Updated: Jan 13, 2022
That debate is picking up in the Maritimes with so-called "Category B" lobster licence holders whose licences can’t be sold or handed down, and is spreading here in Newfoundland and Labrador with "non-core" fishermen whose groundfish licences also die with them.
According to DFO, at the end of 2020 there were 3,311 commercial fishing licenses in Newfoundland and Labrador — including 2,819 core (85%), and 492 non-core (15%). In 1992, the year of the northern cod moratorium, there were 20,021 full- and part-time fishermen.
All told, well over 500 aging fishermen across Eastern Canada are unable to transfer/sell their commercial fishing licences and retire. Many have deteriorating health and continue to work despite the risks.
The breakdown includes 80 fishermen in the Maritimes who hold Category B lobster licences, which cannot be transferred, leaving it to expire upon death of the holder.
Those licences were created in 1976 as part of a DFO policy that critics say unfairly targeted fishermen who — despite having a historical attachment to the fishery — held other jobs, and did not/could not depend on the fishery as their primary or sole source of income.
Some of those fishermen have launched a website and letter-writing campaign to various ministers, including Joyce Murray, the newly appointed federal Fisheries and Oceans minister.
The fishermen would accept a simple policy change allowing them to sell their licence or take a buyout from DFO.
The Navigator magazine also carried a recent piece: Class B lobster licence holders face injustices and unfair treatment.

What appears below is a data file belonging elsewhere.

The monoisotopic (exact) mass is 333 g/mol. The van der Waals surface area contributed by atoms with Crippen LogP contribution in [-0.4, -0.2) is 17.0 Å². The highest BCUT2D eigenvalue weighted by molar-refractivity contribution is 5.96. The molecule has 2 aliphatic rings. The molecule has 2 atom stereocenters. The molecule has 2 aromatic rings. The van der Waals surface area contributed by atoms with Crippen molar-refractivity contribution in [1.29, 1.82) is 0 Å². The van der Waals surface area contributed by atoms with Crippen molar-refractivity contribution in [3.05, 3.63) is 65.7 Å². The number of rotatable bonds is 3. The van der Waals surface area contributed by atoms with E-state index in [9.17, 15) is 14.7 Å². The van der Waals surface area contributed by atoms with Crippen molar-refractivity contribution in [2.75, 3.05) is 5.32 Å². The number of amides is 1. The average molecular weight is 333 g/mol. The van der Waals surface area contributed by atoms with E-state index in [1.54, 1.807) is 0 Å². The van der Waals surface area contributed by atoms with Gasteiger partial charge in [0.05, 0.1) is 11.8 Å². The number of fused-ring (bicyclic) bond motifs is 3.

That story/action has caught the attention of some of the 400-plus non-core licence holders in this province who also can't sell their licences, and are restricted to fishing in 28-foot boats, despite the risk factors associated with a fishery that extends later into the fall.
Inshore fish harvesters have registered their concerns with DFO before regarding non-core licences. "Harvesters feel that a groundfish license is groundfish license no matter what its designation."
Most harvesters don't have pension plans, and often use money from their sale of their licences to fund their retirement.
That can't happen with non-core licence holders, who also can't pass on their fishing licences, with many continuing to fish (despite their age) to put bread and butter on the table.
To that end, non-core harvesters are asked to e-mail SEA-NL at firstname.lastname@example.org so we can determine whether there's enough interest to start our own advocacy campaign.
Maybe there should be a rule change so that Indigenous groups — which have been buying up core commercial fishing licences with federal funding — can buy non-core licences.
To sign-up for SEA-NL'S January founding convention go here. If you have need any assistance registering please contact Rose Genge at 745-8157.